Written By Braddon S. Williams
Van Halen: Fair Warning
Aside from their debut, my favorite Van Halen album is Fair Warning (1981).
My reasoning for this decision is simple, because it is the Van Halen release where Eddie Van Halen took the time to really showcase his playing with multiple guitar parts and overdubs, and it is the darkest Van Halen album in tone and content.
Van Halen were always a party band, but Fair Warning showed what they were capable of when they got serious, and it opened a door into a nastier side of their group persona.
Some of my all time favorite VH songs reside on Fair Warning; So This Is Love?, Unchained, Mean Streets, Hear About It Later, Sinner’s Swing, and Push Comes To Shove.
Get it, crank it, learn it, love it…Fair Warning Rules!
I was 16 years old when Van Halen changed the world of guitar players worldwide. The year was 1978 and I vividly recall the first time I heard their debut album. I had gone to the local record store and purchased the newest Rainbow record and decided to pick up the VH debut because I liked the album cover. Something about that striped guitar just called out to me. When I got home I was told to listen on headphones due to my mother having company. I put on side one, cranked it up and as the first song (Runnin’ With The Devil) played, I began to nearly hyperventilate with excitement. Nothing could have prepared me for what came next. Eruption literally changed my life…Eddie Van Halen’s guitar solo showcase was 1:43 seconds of molten lava, jaw-dropping, face-melting insanity. It was a game changer, and I can only imagine the priceless look on my face as the revolution took place between my ears! Track by track, the album just reinvented rock guitar, not to mention just the sonic perfection of the mix, the rich bottom end and cavernous drum sound, all topped with David Lee Roth’s banshee wails and cocky swagger. Van Halen had party anthems to spare, and it was a glorious time to be 16 years old. Several generations have claimed to be part of the golden age of rock ‘n’ roll, and I’m pretty sure us kids of the ’70’s have a legitimate argument to plead our case. Van Halen rules!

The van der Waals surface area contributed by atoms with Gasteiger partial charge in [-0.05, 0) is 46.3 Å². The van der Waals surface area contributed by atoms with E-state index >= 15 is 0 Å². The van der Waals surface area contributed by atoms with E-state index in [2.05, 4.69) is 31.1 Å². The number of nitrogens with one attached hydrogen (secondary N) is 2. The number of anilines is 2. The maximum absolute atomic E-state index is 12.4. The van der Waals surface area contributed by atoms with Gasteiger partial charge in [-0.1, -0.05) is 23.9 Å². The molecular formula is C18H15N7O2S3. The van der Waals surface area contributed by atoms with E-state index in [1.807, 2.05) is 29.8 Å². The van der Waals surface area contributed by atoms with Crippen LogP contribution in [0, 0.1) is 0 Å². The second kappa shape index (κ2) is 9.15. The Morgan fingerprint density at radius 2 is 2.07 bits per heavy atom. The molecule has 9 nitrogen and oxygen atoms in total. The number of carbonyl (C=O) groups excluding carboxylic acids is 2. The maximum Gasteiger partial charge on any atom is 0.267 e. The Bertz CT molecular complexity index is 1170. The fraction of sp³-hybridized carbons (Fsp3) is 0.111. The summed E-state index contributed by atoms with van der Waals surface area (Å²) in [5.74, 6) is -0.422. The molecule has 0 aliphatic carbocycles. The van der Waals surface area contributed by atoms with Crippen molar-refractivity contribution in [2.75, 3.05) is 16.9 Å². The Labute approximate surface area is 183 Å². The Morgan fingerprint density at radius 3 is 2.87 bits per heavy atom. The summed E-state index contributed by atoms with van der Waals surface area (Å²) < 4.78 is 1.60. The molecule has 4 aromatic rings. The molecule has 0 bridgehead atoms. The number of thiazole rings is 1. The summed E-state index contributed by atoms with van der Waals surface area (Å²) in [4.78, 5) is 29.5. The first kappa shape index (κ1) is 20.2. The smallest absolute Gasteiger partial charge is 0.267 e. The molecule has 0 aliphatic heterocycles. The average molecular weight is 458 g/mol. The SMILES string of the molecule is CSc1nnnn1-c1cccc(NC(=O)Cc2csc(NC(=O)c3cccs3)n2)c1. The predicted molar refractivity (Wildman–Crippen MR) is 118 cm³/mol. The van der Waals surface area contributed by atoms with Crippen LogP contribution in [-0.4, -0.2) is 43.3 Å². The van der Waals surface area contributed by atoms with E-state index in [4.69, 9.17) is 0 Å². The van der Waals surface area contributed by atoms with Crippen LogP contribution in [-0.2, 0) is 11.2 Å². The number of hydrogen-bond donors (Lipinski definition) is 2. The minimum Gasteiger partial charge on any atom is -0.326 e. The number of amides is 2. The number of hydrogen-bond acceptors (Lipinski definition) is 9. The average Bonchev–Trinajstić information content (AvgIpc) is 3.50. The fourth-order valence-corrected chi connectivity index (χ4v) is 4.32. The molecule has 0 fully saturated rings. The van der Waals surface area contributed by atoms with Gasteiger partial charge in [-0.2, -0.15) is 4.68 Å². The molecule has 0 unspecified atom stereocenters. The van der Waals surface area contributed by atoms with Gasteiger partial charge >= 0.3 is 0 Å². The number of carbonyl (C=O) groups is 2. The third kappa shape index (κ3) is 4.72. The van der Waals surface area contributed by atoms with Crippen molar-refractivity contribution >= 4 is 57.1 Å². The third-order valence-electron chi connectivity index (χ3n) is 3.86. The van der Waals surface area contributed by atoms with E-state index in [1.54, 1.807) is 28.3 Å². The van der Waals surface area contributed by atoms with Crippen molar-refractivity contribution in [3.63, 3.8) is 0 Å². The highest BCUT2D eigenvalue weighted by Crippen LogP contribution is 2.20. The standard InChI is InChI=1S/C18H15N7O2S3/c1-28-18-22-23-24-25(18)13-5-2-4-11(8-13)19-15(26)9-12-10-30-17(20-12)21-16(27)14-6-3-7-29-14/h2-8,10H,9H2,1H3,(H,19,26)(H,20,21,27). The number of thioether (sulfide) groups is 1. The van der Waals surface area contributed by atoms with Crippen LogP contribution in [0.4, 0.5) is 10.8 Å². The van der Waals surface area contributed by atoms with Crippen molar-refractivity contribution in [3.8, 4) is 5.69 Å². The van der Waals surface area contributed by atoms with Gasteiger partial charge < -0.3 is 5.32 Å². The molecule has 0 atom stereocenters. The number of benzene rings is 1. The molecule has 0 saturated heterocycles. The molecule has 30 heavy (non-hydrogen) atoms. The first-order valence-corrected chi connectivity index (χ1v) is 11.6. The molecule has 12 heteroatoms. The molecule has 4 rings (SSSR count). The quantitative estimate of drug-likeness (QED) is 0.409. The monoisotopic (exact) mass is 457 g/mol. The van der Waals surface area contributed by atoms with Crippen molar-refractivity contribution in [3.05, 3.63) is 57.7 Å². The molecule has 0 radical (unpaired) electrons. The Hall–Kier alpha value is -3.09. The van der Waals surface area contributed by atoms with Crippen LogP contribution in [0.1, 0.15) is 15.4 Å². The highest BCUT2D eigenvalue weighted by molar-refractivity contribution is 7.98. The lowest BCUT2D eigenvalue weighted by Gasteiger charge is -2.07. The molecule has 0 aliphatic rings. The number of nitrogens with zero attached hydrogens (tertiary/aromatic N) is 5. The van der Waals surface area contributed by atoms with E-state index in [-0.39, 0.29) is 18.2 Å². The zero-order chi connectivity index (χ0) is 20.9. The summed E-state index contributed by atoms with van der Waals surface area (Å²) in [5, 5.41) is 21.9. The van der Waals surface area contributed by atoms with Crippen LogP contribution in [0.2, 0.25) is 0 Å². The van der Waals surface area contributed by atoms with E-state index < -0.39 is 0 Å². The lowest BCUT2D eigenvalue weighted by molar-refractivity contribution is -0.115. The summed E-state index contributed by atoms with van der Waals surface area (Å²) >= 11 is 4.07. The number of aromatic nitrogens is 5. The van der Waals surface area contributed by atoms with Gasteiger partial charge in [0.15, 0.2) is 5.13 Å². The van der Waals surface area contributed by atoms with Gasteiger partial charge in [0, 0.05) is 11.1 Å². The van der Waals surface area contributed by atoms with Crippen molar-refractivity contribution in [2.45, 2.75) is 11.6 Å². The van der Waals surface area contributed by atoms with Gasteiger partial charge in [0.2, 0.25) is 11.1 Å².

Written By Braddon S. Williams
On this date in history, 7/31/1982, I traveled to Fort Wayne, IN, to see Van Halen at the Colliseum. This venue struck me as a smaller version of Market Square Arena in Indy. What was funny was that Van Halen apparently brought the same amount of equipment and this show was LOUD! Once again, they remained true to form and had a terrible opening act…After The Fire. I don't have the interest or the time to describe how boring and incompatible with Van Halen they actually were, so please just take my word for it. Van Halen had released the Diver Down album a few months prior to this show, and their cover of "Pretty Woman" was riding high on the charts. VH now had 5 albums of material to choose from and their set was full of stellar songs, solos, death defying Roth screams, and soaring Michael Anthony harmonies. On the night of this show, apparently David Lee Roth took it upon himself to do a little pre-show drinking. Either that, or he just developed some extreme song lyric amnesia. Whatever the case, the lyrics were forgotten during many songs, but whenever it happened, Dave just let out a monstrous scream and grinned that trademark grin of his, and everything was alright. Even on a night where mistakes were made, the charisma and talent in this band were completely unstoppable.
Written By Braddon S Williams aka The Concert Critic